Elevated oil and gas prices have foisted the prospect of windfall taxes and executive action into the spotlight. Following the release of a strongly-worded letter to big oil executives from President Biden’s office, specifically addressing refineries’ output of gasoline, the White House went even further in stating they would consider expanding the Defense Production Act that’s already been utilized to address shortages of baby formula and tariffs on solar panels. Refiners are currently running at 94% capacity.
The concept of windfall taxes on large oil and gas firms, potentially doubling their tax bill, are also gaining steam in Congress. Though prospects for passage of bills including taxes on oil profits are low in the Senate, the rising threat of emergency action from the President, and the revelation that the White House has been actively reviewing windfall tax proposals to fund a potential consumer rebate, shows these ideas cannot be written off at this point by investors.
Related ETFs: Energy Select Sector SPDR Fund (XLE), VanEck Oil Refiners ETF (CRAK), VanEck Oil Services ETF (OIH)
With benchmark oil prices now well-into triple digits for the better part of the last four months, the concept of a windfall tax on oil and gas industry profits is becoming popular among members of the US Congress and a bill is expected to be proposed soon.
The theory is that the energy industry is intentionally suppressing output in a time of international crisis to capitalize on a sudden global shortage of oil and gas, driving up inflation. Therefore, those companies should have to give up a portion of their supposed ill-gotten gains and have that capital redirected back to American consumers. While the prospect of passage for such a bill would not be particularly strong in the Senate, President Biden appears prepared to step in on his own to enact new measures aimed at reigning in profit margins and expanding gasoline output.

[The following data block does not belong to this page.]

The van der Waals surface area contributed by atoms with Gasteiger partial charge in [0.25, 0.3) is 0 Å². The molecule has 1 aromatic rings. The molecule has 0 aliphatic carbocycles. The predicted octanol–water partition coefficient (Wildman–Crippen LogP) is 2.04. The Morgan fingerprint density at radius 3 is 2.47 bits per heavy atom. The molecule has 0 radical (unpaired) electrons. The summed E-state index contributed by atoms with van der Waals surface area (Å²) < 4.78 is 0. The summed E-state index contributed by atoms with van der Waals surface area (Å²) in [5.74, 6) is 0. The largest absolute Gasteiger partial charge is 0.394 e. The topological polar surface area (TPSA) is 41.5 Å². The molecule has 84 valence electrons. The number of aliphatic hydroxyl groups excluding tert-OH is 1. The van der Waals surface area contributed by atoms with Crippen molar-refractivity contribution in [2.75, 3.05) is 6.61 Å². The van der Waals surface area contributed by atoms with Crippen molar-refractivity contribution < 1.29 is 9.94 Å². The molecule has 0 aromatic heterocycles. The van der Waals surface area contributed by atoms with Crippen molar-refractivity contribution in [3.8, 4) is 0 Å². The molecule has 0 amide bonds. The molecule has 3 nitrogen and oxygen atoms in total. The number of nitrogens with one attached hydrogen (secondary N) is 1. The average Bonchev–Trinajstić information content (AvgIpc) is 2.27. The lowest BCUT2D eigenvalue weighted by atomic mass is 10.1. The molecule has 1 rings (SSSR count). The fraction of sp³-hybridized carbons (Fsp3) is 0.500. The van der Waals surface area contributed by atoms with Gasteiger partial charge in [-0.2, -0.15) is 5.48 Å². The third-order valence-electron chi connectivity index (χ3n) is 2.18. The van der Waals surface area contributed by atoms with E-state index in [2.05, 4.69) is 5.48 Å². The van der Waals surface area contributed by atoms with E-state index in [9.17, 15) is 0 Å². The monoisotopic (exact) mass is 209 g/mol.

“At a time of war, refinery profit margins well above normal being passed directly onto American families are not acceptable,” Biden said in a letter sent Wednesday to top oil companies. The letter went on to say that the President was considering “all reasonable and appropriate Federal Government tools and emergency authorities to increase refinery capacity and output in the near term.” Bloomberg reports the letter was sent to a laundry list of companies including Marathon Petroleum Corp., Valero Energy Corp., Phillips 66, BP Plc, and Shell Plc.
In a press conference the same day, White House Press Secretary Karine Jean-Pierre added that the administration is willing to use the Defense Production Act it invoked to increase the production of baby formula and bolster solar manufacturing to boost the nation’s supply of gasoline. She did not elaborate on what measures could be taken if the Defense Production Act was enacted by Biden.
It was only a matter of time before the White House got involved in the controversy surrounding the energy industry and high gas prices as it was reported early this month that the White House was reviewing congressional proposals that could tax oil and gas producers’ profits in order to provide a rebate to consumers struggling with higher energy prices.
Oil executives contend that a windfall tax would damage the domestic industry financially and constrain any incentive to drill more or develop new technologies to make drilling more efficient. It is worth noting that energy firms have returned some $9.51 billion to investors in the first quarter, according to energy consultancy Wood Mackenzie, but that comes after a 13-year period (2006-2019) where the top 50 US oil producers…
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